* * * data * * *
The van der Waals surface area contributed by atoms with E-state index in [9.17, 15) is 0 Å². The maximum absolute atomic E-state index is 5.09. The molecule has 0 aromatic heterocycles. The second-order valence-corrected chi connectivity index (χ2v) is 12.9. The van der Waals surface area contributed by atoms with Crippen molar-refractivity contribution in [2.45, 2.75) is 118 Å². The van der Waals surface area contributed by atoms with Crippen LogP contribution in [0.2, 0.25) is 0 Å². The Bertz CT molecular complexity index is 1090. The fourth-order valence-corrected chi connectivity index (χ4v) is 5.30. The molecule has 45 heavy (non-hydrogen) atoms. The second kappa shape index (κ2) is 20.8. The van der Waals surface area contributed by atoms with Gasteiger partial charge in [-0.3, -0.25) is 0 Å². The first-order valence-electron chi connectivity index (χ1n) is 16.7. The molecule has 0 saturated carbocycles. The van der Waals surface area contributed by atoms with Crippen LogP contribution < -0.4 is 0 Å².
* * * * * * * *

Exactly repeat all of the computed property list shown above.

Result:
The van der Waals surface area contributed by atoms with E-state index in [9.17, 15) is 0 Å². The maximum absolute atomic E-state index is 5.09. The molecule has 0 aromatic heterocycles. The second-order valence-corrected chi connectivity index (χ2v) is 12.9. The van der Waals surface area contributed by atoms with Crippen molar-refractivity contribution in [2.45, 2.75) is 118 Å². The van der Waals surface area contributed by atoms with Crippen LogP contribution in [0.2, 0.25) is 0 Å². The Bertz CT molecular complexity index is 1090. The fourth-order valence-corrected chi connectivity index (χ4v) is 5.30. The molecule has 45 heavy (non-hydrogen) atoms. The second kappa shape index (κ2) is 20.8. The van der Waals surface area contributed by atoms with Gasteiger partial charge in [-0.3, -0.25) is 0 Å². The first-order valence-electron chi connectivity index (χ1n) is 16.7. The molecule has 0 saturated carbocycles. The van der Waals surface area contributed by atoms with Crippen LogP contribution < -0.4 is 0 Å².